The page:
"[Petraeus] is, I think, legitimately regarded as an expert when it comes to the security situation in Iraq, so I think it makes a lot of sense for senior administration officials to, on occasion, consult him for advice," White House Press Secretary Josh Earnest told reporters during Monday’s press briefing.
Earlier this month, Petraeus accepted a plea deal approved by Attorney General Eric Holder in a case over the unauthorized sharing of classified information. In the deal, Petraeus admitted that he stored classified documents in his home shared the information with his then lover, Paula Broadwell, who had no security clearance and was in the process of writing a glowing biography of him. He then lied to the FBI about the lapse, normally a felony.
In exchange for a guilty plea, Petraeus was charged with one misdemeanor count of mishandling classified information and fined $40,000. The Justice Department declined to seek jail time.
— Kevin Siers (@KevinSiers) March 7, 2015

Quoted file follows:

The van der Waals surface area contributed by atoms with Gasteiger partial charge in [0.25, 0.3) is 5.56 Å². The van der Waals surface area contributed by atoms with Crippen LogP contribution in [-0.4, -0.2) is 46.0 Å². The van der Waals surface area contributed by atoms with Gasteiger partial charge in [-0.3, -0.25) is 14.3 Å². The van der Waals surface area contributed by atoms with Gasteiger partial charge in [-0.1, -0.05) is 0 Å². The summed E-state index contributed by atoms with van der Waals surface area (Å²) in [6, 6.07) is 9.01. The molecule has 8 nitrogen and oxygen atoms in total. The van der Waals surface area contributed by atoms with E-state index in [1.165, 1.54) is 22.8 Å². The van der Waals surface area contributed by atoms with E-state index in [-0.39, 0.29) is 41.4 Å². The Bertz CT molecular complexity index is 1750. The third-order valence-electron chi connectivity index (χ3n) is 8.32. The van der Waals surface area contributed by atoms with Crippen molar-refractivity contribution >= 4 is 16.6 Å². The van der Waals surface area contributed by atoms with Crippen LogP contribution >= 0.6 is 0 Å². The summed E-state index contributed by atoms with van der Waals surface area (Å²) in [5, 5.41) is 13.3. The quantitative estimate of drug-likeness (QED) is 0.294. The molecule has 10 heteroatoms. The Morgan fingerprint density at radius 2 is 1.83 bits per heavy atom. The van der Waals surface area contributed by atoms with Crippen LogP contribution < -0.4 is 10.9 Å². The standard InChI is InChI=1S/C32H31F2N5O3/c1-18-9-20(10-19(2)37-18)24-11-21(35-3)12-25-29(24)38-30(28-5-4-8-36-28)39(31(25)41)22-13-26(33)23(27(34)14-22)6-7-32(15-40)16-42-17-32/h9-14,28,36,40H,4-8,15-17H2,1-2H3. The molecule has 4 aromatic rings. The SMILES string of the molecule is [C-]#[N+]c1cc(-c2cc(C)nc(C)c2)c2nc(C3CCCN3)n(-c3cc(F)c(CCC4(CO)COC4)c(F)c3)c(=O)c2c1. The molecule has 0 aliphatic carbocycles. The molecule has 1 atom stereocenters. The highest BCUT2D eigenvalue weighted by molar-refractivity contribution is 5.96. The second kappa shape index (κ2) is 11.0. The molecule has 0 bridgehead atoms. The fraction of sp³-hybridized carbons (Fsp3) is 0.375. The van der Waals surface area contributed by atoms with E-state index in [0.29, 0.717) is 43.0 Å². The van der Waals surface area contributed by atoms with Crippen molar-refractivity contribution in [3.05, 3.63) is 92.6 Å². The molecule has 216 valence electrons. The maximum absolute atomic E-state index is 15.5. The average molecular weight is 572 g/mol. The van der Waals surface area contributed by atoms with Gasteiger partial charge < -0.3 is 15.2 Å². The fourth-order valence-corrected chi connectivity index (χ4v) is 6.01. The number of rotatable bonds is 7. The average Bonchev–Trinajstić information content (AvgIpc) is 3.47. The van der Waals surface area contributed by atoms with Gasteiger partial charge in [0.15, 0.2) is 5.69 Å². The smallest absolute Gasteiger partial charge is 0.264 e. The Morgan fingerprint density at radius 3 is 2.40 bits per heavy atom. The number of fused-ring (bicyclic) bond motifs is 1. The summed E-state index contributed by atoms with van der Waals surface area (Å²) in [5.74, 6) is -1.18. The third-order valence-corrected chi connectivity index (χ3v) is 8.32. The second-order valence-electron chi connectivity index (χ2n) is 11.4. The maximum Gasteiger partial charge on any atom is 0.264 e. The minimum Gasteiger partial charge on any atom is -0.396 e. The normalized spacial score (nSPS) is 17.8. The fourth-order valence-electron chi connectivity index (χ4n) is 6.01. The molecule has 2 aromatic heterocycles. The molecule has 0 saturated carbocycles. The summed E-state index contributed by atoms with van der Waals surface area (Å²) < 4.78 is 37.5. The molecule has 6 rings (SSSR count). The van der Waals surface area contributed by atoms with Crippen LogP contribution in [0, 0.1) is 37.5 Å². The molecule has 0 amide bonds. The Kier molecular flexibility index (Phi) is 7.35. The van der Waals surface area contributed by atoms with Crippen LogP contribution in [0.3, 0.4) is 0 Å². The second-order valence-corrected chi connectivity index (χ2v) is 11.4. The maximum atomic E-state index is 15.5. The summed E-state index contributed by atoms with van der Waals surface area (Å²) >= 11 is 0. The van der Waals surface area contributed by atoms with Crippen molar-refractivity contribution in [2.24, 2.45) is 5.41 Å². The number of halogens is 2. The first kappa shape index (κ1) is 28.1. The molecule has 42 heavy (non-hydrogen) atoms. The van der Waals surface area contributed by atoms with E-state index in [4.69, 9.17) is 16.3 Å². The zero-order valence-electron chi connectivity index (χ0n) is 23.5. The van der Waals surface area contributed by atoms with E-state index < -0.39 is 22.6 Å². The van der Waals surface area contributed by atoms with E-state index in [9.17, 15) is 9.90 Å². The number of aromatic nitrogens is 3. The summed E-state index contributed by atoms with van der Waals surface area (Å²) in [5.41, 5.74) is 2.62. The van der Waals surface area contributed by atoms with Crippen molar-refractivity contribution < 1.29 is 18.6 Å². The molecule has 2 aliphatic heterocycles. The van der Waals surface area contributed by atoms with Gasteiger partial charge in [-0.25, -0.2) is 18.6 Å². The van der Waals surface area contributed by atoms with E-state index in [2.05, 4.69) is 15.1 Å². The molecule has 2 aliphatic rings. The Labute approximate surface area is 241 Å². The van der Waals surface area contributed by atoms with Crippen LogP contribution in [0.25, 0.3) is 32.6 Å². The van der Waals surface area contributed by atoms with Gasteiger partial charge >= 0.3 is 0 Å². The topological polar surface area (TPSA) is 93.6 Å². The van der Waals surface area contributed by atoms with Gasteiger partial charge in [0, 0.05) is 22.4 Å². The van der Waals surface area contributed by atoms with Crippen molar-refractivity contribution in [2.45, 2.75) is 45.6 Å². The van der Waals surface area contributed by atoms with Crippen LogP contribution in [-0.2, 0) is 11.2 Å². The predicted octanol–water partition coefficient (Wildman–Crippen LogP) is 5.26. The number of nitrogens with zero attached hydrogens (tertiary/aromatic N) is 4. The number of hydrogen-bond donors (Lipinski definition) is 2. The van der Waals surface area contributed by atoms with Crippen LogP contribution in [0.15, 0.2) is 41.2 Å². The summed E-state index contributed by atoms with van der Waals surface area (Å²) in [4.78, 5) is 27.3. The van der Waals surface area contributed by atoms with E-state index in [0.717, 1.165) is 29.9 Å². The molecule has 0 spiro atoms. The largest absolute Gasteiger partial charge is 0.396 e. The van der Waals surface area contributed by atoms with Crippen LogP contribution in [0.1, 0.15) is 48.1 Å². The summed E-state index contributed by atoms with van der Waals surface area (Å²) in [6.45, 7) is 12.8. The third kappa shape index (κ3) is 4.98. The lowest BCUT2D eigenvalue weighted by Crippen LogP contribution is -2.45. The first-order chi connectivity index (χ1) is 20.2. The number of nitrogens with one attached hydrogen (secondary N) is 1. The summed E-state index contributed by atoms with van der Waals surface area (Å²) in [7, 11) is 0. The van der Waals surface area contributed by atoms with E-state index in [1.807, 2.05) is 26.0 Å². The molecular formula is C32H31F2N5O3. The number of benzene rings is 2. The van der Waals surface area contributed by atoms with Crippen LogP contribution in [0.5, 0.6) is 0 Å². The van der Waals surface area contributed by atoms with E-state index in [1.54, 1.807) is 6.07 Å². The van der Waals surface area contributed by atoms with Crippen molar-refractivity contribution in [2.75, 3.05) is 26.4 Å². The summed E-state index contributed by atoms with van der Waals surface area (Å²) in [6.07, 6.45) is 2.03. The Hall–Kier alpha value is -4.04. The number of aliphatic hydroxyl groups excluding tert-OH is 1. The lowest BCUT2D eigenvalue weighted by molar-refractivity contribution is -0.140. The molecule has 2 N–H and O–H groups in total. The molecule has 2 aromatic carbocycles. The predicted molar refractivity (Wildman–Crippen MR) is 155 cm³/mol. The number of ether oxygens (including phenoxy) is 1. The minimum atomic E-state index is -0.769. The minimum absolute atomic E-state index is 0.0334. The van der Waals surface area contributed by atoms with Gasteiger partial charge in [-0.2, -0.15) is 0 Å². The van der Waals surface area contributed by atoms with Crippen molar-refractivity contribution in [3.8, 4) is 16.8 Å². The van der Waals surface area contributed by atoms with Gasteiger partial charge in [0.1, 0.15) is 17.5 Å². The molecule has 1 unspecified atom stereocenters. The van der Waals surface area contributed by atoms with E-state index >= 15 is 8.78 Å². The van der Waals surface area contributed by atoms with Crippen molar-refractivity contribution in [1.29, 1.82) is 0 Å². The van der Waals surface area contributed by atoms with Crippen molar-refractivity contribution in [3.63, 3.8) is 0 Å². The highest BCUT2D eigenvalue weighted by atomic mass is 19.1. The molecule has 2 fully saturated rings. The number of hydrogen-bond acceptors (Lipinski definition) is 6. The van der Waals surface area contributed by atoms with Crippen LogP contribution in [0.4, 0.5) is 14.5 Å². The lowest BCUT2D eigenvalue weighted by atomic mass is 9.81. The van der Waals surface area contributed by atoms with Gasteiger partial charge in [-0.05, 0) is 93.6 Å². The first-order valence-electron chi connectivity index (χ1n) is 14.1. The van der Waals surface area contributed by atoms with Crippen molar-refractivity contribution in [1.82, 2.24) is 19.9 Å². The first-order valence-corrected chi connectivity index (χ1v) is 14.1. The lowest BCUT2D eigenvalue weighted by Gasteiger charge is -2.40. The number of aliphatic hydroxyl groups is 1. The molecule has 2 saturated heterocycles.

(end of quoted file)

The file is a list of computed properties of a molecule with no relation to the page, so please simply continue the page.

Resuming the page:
The leniency shown Petraeus, and opposed by prosecutors, was a "profound double standard," according to the lawyer for Stephen Kim, an imprisoned former State Department contractor in the middle of serving a 13-month sentence for passing one classified report about North Korea to Fox News.
— unR̶A̶D̶A̶C̶K̶ted (@JesselynRadack) March 16, 2015
During the period when Petraeus was under investigation, some noticed a marked change in how he discussed Obama's foreign policy, leading some to comment that the prosecution made him "trim his sails" and kept him more friendly to the administration, compared to others — like former defense secretaries Leon Panetta and Robert Gates — who had voiced criticism.
The White House emphasized Petraeus’ expertise in the region as sufficient justification for the White House to continue to seek his advice. He no longer has a security clearance.
“General Petraeus is somebody who served for a number of years in Iraq, he commanded a large number of American military personnel in that country,” Earnest said. “Over that time he developed strong relationships with some of his Iraqi counterparts and with some of Iraq’s political leaders.”
Since the scandal of his affair first broke in 2012, leading to his resignation as director of the Central Intelligence Agency, Petraeus has hardly been slowed down by his legal troubles. CUNY offered him $200,000 to teach a single seminar, a hiring decision which led to vociferous protests on the university's campus and his eventual decision to teach the course for $1. He was also hired by the University of Southern California, and the giant New York private equity firm KKR, as chairman of the KKR Global Institute.
— Cihan Tekay (@ctekay) September 16, 2013